Today, we will read the concluding portion of Paul’s parting remarks to the leaders of the church in Ephesus.
“I have coveted no one’s silver or gold or clothes. You yourselves know that these hands ministered to my own needs and to the men who were with me. In everything I showed you that by working hard in this manner you must help the weak and remember the words of the Lord Jesus, that He Himself said, ‘It is more blessed to give than to receive.’ ” When he had said these things, he knelt down and prayed with them all. And they began to weep aloud and embraced Paul, and repeatedly kissed him, grieving especially over the word which he had spoken, that they would not see his face again. And they were accompanying him to the ship.
– Acts 20:33-38 (emphasis added)
I don’t understand how any human being can read Paul’s message to the church leaders of Ephesus thoughtfully and not take them seriously.
Paul and his fellow apostles laid down their lives for us. They lived out Jesus’ words: “It is more blessed to give than receive.”
Not only did Paul and his co-workers risk life and limb to preach the message of Jesus, they worked hard so as not to be a financial burden on any of their hearers. Although worldly leaders would see Paul and his fellow apostles as weak, they saw themselves as strong – and determined to help those weaker than themselves.
Paul had spent three years teaching the Ephesian believers. They knew firsthand his love and his commitment to their well-being. This is why they were so emotional as he prepared to leave them to move on to other cities.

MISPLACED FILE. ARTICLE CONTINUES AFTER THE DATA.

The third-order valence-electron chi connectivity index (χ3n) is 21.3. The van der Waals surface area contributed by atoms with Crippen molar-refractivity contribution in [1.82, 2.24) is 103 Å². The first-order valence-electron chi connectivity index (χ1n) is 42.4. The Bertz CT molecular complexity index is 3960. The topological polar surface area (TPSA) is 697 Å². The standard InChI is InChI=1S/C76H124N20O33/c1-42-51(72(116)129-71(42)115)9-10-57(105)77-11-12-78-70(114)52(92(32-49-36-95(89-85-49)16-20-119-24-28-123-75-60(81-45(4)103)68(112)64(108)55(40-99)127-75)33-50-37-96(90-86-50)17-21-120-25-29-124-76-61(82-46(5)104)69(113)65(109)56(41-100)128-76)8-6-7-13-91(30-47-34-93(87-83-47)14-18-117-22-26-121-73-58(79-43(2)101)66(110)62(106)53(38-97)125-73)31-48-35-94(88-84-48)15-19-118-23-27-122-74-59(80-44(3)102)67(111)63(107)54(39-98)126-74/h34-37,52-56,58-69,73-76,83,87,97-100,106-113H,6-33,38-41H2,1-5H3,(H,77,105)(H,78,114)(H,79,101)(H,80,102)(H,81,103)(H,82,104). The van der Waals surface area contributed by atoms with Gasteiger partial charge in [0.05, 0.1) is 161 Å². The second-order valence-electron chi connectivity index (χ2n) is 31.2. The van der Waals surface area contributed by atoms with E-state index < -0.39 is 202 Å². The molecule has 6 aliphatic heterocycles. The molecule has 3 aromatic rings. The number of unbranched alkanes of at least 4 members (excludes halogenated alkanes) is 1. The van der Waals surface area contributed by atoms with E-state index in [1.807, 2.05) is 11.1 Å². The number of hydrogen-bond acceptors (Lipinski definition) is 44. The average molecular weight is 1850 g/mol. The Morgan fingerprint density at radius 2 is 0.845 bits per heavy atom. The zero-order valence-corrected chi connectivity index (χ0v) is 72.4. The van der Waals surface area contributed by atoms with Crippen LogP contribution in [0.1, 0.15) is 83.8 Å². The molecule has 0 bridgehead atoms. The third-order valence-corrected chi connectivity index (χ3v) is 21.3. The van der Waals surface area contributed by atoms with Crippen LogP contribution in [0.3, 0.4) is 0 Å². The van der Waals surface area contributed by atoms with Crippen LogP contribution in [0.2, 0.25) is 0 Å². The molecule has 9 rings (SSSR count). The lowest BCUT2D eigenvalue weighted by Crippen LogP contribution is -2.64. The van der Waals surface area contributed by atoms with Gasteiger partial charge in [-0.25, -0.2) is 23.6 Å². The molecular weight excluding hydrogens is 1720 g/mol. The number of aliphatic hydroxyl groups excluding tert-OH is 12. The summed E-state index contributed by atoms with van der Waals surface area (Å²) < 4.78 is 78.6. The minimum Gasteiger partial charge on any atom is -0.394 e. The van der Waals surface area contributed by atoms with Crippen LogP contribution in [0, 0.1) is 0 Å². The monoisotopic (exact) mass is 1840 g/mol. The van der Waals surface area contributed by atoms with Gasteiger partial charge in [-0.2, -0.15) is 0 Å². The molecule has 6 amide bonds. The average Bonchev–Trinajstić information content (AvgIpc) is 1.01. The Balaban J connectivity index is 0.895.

In all the apostles, we find a replication of the life of Jesus. As He came and laid down His life first for the apostles, so they went and laid down their lives for others. As Jesus endured physical danger and death itself, so they risked physical danger and death itself. Jesus of Nazareth was truly the branch that bore fruit, for the apostles were the first fruits of harvest from the seed that was Jesus Christ.
(Remember that prayer is more about listening than talking. Use the words below to start yourself, but then allow time to reflect more on the Scripture above before you say the “Amen.” During that time of quiet reflection, let God shape your thoughts and wait for a sense of peace to come. That’s your signal to say “Amen” and go forth to the day.)
Lord Jesus, as we appreciate the soldiers who risk life and limb to defend our country, so we should even more so appreciate the apostles who risked life and limb to tell us about You….(this is where you remain quiet to let Him work in your thoughts)… Amen.
(All scriptures, unless otherwise noted, are taken from the NASB.)